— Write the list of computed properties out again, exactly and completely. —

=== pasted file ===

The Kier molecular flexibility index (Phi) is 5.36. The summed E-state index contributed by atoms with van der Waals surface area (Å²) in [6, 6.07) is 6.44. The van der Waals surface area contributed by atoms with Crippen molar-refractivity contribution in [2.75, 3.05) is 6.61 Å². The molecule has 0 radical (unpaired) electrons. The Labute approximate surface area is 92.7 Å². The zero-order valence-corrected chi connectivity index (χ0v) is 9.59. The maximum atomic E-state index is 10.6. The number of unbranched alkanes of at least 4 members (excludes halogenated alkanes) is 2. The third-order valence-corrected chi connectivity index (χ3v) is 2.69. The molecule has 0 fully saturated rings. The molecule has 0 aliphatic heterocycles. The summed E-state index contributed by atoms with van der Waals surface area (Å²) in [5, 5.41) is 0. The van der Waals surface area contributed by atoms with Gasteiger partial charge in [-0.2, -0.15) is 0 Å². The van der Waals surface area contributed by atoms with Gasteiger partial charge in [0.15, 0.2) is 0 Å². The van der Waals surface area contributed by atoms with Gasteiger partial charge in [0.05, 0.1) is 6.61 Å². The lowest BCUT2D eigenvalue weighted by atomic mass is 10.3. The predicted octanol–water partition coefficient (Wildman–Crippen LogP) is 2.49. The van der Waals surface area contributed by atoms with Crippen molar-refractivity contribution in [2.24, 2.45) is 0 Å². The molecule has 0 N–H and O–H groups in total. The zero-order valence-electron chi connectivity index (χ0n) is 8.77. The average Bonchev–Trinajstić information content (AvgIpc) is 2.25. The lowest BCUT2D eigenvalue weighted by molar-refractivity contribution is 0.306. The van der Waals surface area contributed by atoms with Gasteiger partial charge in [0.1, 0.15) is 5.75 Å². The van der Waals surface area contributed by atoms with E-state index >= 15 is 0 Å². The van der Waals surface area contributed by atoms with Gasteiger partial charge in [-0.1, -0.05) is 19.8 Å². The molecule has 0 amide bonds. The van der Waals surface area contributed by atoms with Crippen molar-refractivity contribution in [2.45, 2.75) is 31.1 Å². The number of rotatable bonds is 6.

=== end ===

The Kier molecular flexibility index (Phi) is 5.36. The summed E-state index contributed by atoms with van der Waals surface area (Å²) in [6, 6.07) is 6.44. The van der Waals surface area contributed by atoms with Crippen molar-refractivity contribution in [2.75, 3.05) is 6.61 Å². The molecule has 0 radical (unpaired) electrons. The Labute approximate surface area is 92.7 Å². The zero-order valence-corrected chi connectivity index (χ0v) is 9.59. The maximum atomic E-state index is 10.6. The number of unbranched alkanes of at least 4 members (excludes halogenated alkanes) is 2. The third-order valence-corrected chi connectivity index (χ3v) is 2.69. The molecule has 0 fully saturated rings. The molecule has 0 aliphatic heterocycles. The summed E-state index contributed by atoms with van der Waals surface area (Å²) in [5, 5.41) is 0. The van der Waals surface area contributed by atoms with Gasteiger partial charge in [-0.2, -0.15) is 0 Å². The van der Waals surface area contributed by atoms with Gasteiger partial charge in [0.15, 0.2) is 0 Å². The van der Waals surface area contributed by atoms with Gasteiger partial charge in [0.05, 0.1) is 6.61 Å². The lowest BCUT2D eigenvalue weighted by atomic mass is 10.3. The predicted octanol–water partition coefficient (Wildman–Crippen LogP) is 2.49. The van der Waals surface area contributed by atoms with Crippen molar-refractivity contribution in [2.24, 2.45) is 0 Å². The molecule has 0 N–H and O–H groups in total. The zero-order valence-electron chi connectivity index (χ0n) is 8.77. The average Bonchev–Trinajstić information content (AvgIpc) is 2.25. The lowest BCUT2D eigenvalue weighted by molar-refractivity contribution is 0.306. The van der Waals surface area contributed by atoms with Gasteiger partial charge in [0.1, 0.15) is 5.75 Å². The van der Waals surface area contributed by atoms with E-state index >= 15 is 0 Å². The van der Waals surface area contributed by atoms with Gasteiger partial charge in [-0.1, -0.05) is 19.8 Å². The molecule has 0 amide bonds. The van der Waals surface area contributed by atoms with Crippen molar-refractivity contribution in [2.45, 2.75) is 31.1 Å². The number of rotatable bonds is 6.